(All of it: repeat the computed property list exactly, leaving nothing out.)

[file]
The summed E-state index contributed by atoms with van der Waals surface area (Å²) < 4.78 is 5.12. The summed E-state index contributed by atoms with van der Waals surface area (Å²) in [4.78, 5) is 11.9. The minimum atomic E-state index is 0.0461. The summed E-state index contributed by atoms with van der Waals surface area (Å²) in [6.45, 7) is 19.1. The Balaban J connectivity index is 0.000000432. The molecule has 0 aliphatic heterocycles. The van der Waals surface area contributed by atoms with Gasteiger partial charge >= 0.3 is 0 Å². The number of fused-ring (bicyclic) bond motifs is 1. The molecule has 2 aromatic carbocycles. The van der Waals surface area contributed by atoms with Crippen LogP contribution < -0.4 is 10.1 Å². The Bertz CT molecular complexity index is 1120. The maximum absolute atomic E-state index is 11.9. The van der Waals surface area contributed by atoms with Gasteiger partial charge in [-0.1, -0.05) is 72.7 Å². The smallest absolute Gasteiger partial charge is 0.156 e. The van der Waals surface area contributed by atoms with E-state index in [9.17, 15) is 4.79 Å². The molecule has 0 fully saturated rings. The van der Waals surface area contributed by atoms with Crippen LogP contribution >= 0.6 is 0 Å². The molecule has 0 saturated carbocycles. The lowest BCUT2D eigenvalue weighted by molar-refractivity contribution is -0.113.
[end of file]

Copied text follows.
The summed E-state index contributed by atoms with van der Waals surface area (Å²) < 4.78 is 5.12. The summed E-state index contributed by atoms with van der Waals surface area (Å²) in [4.78, 5) is 11.9. The minimum atomic E-state index is 0.0461. The summed E-state index contributed by atoms with van der Waals surface area (Å²) in [6.45, 7) is 19.1. The Balaban J connectivity index is 0.000000432. The molecule has 0 aliphatic heterocycles. The van der Waals surface area contributed by atoms with Gasteiger partial charge >= 0.3 is 0 Å². The number of fused-ring (bicyclic) bond motifs is 1. The molecule has 2 aromatic carbocycles. The van der Waals surface area contributed by atoms with Crippen LogP contribution < -0.4 is 10.1 Å². The Bertz CT molecular complexity index is 1120. The maximum absolute atomic E-state index is 11.9. The van der Waals surface area contributed by atoms with Gasteiger partial charge in [-0.1, -0.05) is 72.7 Å². The smallest absolute Gasteiger partial charge is 0.156 e. The van der Waals surface area contributed by atoms with E-state index in [9.17, 15) is 4.79 Å². The molecule has 0 fully saturated rings. The van der Waals surface area contributed by atoms with Crippen LogP contribution >= 0.6 is 0 Å². The molecule has 0 saturated carbocycles. The lowest BCUT2D eigenvalue weighted by molar-refractivity contribution is -0.113.